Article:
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Brown College at Monroe Hill

Coordinates: 38°2′5.4″N 78°30′27.8″W / 38.034833°N 78.507722°W / 38.034833; -78.507722
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Brown College At Monroe Hill
TypeResidential college
PrincipalJames Coan
Academic staff
Location, ,

38°2′5.4″N 78°30′27.8″W / 38.034833°N 78.507722°W / 38.034833; -78.507722
Campus12 Portals located at former President James Monroe's Hill House
AffiliationsUniversity of Virginia

Brown College at Monroe Hill is one of three residential colleges at the University of Virginia. Originally named Monroe Hill College, Brown opened in 1986 as the first modern residential college at the University of Virginia. It was renamed Brown College at Monroe Hill in recognition of the endowment donated by the Brown family (of the Brown-Forman Corporation)[1] in 1994. The college is led by James Coan, Principal, and John T. Casteen IV, Director of Studies. A number faculty fellows from many departments and schools of the university maintain close ties to the college.

The compound that conforms the college is principally made of the following buildings known as portals: Davis, Smith, Mallet, Long, Venable, Gildersleeve, McGuffey, Harrison, Tucker, Holmes, Rogers and Peters. Each portal houses approximately 24 students and all twelve are connected by underground passages frequently referred to as tunnels.

Monroe Hill
Brown College at Monroe Hill is located in Virginia
Brown College at Monroe Hill
Brown College at Monroe Hill is located in the United States
Brown College at Monroe Hill
Location252 and 256 McCormick Rd., Charlottesville, Virginia
Area2.2 acres (0.89 ha)
Built1790 (1790)
Built byPerry, John
Architectural styleEarly Republic, Classical Revival
NRHP reference No.04000575[2]
VLR No.104-0124
Significant dates
Added to NRHPJune 2, 2004
Designated VLRMarch 17, 2004[3]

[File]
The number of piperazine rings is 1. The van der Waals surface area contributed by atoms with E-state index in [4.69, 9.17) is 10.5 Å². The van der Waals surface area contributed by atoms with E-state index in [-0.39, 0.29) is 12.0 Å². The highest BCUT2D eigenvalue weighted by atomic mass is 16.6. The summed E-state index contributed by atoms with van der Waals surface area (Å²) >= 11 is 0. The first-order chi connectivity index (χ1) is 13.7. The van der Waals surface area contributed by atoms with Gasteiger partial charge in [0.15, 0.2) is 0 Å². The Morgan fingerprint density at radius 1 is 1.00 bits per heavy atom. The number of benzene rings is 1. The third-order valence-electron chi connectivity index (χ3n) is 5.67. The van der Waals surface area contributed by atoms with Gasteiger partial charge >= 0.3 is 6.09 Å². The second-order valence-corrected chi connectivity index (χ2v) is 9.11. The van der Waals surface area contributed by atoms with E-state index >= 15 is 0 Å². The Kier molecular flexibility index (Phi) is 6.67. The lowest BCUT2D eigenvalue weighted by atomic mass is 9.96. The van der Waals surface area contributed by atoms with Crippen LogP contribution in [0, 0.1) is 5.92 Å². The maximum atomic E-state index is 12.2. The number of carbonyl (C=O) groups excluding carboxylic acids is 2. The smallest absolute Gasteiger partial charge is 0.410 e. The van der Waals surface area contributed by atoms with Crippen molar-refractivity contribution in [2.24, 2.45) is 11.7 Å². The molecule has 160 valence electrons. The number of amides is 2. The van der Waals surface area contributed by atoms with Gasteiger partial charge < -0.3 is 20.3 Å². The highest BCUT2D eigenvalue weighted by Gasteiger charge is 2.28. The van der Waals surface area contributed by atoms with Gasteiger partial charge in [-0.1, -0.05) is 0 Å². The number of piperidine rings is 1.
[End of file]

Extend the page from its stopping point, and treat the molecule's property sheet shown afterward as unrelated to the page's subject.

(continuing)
The historic Monroe Hill complex includes the Monroe Hill House, the James Monroe law office, and two arcaded ranges constructed as student rooms. The Monroe Hill House was James Monroe's residence and family farm, and the Grounds of the University of Virginia are built upon land purchased from the former president. The Monroe Hill House is the original house in which Monroe resided. The original section of the house was built about 1790, as a one-story, 26 by 20 feet, brick dwelling. It was enlarged in 1814, by John Perry to a two-story, five-bay, brick dwelling with a Greek Revival facade. It has stucco covered front and rear facades, a low hipped roof, and a one-story portico with paired Tuscan order columns. The James Monroe Law Office was built about 1790, and is a 1+12-story, two-bay, brick building with a fieldstone foundation. It consists of two small rooms on the first floor with a steep stair in a narrow hall leading to the second floor. The two arcaded ranges, built in 1848 and known as the Brown Range and Dawson Range, consist of six student rooms each. The Brown Range connects the main house to the James Monroe Law Office. In 1848, the site became a residential college for students given grants by the Commonwealth of Virginia to attend the University of Virginia. Monroe Hill continues to be used for educational purposes as a residential college, now known as Brown College.[4]

Monroe Hill was listed on the National Register of Historic Places in 2004.[2]

When built in 1929, the portals were the first new dormitories since the founding of the university, and originally housed first year students.[5]